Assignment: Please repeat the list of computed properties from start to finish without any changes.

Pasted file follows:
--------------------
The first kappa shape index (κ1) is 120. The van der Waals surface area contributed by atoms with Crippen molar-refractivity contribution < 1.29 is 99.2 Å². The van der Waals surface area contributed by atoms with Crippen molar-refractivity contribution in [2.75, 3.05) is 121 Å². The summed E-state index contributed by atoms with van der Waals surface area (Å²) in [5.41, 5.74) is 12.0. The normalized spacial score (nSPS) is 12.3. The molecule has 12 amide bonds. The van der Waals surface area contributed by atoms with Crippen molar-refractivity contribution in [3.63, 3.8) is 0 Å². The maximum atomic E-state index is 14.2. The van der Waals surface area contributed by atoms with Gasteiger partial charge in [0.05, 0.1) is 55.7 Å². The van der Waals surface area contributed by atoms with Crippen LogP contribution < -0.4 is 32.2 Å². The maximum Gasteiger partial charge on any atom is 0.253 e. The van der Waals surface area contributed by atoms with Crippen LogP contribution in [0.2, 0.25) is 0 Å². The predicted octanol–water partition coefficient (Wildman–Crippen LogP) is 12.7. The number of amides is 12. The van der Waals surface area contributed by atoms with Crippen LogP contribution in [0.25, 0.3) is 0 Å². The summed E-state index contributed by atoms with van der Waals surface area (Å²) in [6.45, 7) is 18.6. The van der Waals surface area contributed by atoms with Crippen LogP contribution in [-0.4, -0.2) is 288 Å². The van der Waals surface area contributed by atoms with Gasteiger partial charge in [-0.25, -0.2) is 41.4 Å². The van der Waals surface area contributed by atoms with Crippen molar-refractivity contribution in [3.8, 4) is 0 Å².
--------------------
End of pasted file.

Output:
The first kappa shape index (κ1) is 120. The van der Waals surface area contributed by atoms with Crippen molar-refractivity contribution < 1.29 is 99.2 Å². The van der Waals surface area contributed by atoms with Crippen molar-refractivity contribution in [2.75, 3.05) is 121 Å². The summed E-state index contributed by atoms with van der Waals surface area (Å²) in [5.41, 5.74) is 12.0. The normalized spacial score (nSPS) is 12.3. The molecule has 12 amide bonds. The van der Waals surface area contributed by atoms with Crippen molar-refractivity contribution in [3.63, 3.8) is 0 Å². The maximum atomic E-state index is 14.2. The van der Waals surface area contributed by atoms with Gasteiger partial charge in [0.05, 0.1) is 55.7 Å². The van der Waals surface area contributed by atoms with Crippen LogP contribution < -0.4 is 32.2 Å². The maximum Gasteiger partial charge on any atom is 0.253 e. The van der Waals surface area contributed by atoms with Crippen LogP contribution in [0.2, 0.25) is 0 Å². The predicted octanol–water partition coefficient (Wildman–Crippen LogP) is 12.7. The number of amides is 12. The van der Waals surface area contributed by atoms with Crippen LogP contribution in [0.25, 0.3) is 0 Å². The summed E-state index contributed by atoms with van der Waals surface area (Å²) in [6.45, 7) is 18.6. The van der Waals surface area contributed by atoms with Crippen LogP contribution in [-0.4, -0.2) is 288 Å². The van der Waals surface area contributed by atoms with Gasteiger partial charge in [-0.25, -0.2) is 41.4 Å². The van der Waals surface area contributed by atoms with Crippen molar-refractivity contribution in [3.8, 4) is 0 Å².